In “The Messenger,” Staff Sgt. Will Montgomery (Ben Foster), recovering stateside after being wounded in Iraq, is partnered with the rigid Army lifer Capt. Tony Stone (Woody Harrelson) as a “bereavement notification” team. The Examiner spoke with Harrelson and director-writer Oren Moverman.
You have two radically different movies out simultaneously. “Zombieland” looks like pure fun. What drew you to “The Messenger”? WH: It’s the most powerful, meaningful script I’ve ever done. And [it has such] wonderful lines that really it’s a privilege to be able to say ’em.
Will and Tony initially connect around their suppressed rage and fury. Woody, you said some years ago that when you stopped drinking and smoking dope, you “cried and cried” for awhile. In different circumstances, could you have become Tony Stone? WH: I really resonated with the character, so it’s hard to say what ways we overlap. I do feel in many ways like Tony Stone. Sometimes I hold things back and I don’t respond emotionally when I should.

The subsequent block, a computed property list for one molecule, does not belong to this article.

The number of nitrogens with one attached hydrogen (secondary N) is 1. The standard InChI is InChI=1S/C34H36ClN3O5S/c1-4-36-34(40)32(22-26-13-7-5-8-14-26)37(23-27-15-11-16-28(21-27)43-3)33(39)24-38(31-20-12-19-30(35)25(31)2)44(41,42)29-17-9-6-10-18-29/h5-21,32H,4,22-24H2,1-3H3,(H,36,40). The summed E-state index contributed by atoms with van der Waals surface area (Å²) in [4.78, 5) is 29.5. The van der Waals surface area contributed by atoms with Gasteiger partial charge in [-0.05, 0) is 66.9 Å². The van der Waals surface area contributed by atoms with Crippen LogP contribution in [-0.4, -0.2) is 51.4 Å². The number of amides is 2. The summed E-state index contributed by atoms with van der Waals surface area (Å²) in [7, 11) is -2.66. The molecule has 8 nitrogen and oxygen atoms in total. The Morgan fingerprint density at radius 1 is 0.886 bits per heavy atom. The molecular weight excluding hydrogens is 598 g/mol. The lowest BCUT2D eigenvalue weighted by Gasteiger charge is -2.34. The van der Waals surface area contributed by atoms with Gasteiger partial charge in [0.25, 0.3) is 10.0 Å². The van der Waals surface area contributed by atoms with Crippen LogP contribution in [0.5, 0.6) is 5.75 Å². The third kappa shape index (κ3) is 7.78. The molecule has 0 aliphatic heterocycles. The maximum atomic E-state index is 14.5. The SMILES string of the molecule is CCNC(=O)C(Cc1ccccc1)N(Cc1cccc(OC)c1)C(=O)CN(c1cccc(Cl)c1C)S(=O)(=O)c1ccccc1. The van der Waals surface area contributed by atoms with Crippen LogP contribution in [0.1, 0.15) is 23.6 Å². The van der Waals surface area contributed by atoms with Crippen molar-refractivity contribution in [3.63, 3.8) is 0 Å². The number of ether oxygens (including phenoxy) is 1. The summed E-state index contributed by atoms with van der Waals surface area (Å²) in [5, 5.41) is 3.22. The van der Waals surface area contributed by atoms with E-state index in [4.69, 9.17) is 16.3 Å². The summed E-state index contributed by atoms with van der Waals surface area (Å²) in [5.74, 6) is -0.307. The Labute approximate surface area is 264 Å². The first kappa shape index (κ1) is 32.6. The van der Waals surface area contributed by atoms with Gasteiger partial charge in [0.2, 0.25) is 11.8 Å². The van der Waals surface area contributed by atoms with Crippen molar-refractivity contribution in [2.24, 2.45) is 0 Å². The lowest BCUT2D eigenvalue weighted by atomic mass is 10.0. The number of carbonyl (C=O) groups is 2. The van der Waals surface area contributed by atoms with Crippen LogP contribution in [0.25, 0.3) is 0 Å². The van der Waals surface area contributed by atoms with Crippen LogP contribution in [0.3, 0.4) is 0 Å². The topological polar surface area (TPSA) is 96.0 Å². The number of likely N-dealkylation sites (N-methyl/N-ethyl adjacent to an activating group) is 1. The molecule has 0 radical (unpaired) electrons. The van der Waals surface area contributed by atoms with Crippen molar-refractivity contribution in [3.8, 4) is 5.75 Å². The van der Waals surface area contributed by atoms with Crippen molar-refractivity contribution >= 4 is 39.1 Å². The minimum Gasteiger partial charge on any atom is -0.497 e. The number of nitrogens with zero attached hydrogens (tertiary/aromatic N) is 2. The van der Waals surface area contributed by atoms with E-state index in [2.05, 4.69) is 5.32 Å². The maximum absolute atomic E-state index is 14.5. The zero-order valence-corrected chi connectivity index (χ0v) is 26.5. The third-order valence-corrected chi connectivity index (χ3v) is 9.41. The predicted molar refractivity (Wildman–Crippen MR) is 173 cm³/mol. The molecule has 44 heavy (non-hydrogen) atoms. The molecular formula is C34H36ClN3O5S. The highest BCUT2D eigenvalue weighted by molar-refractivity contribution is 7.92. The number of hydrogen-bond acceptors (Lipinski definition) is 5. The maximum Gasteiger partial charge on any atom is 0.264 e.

What was it like to work with Ben Foster? WH: I think that Ben is one of the finest actors alive. He delivered a performance in this movie that, as I told him — I’m not just saying this behind his back — was one of the greatest performances I’ve ever seen. It was like being next to a young Sean Penn.
Oren, as a first-time director, what lesson did you take with you from making this film? OM: What I learned is not to say “cut.” It’s a joy to see what the actors come up with. WH: He shot that nine-minute scene with no cutaways. Ben and Samantha didn’t even think the cameras were rolling, they thought it was a rehearsal!
One reviewer claims that Iraq war movies are “boring” and that “most of us just don’t want to see these kinds of movies anymore.” What would you say to those people? OM: First, I would say to these people, “Calm down!” Then to open their heart to the possibility that their cynicism is not going to be the winning solution to their lives. And then I would say that this is a movie about people who live with the consequences of war, this is an emotional movie, and you should see it if you’re interested in human beings. This film has a military background, but it’s actually about getting through life with friendship and love. If you can say, “I can’t be bothered with friendship and love,” then don’t be.
IF YOU GO
Starring Ben Foster, Woody Harrelson, Samantha Morton, Jena Malone, Steve Buscemi, Eamonn WalkerWritten by Alessandro Camon, Oren Moverman
Directed by Oren Moverman
Running time 1 hour 43 minutes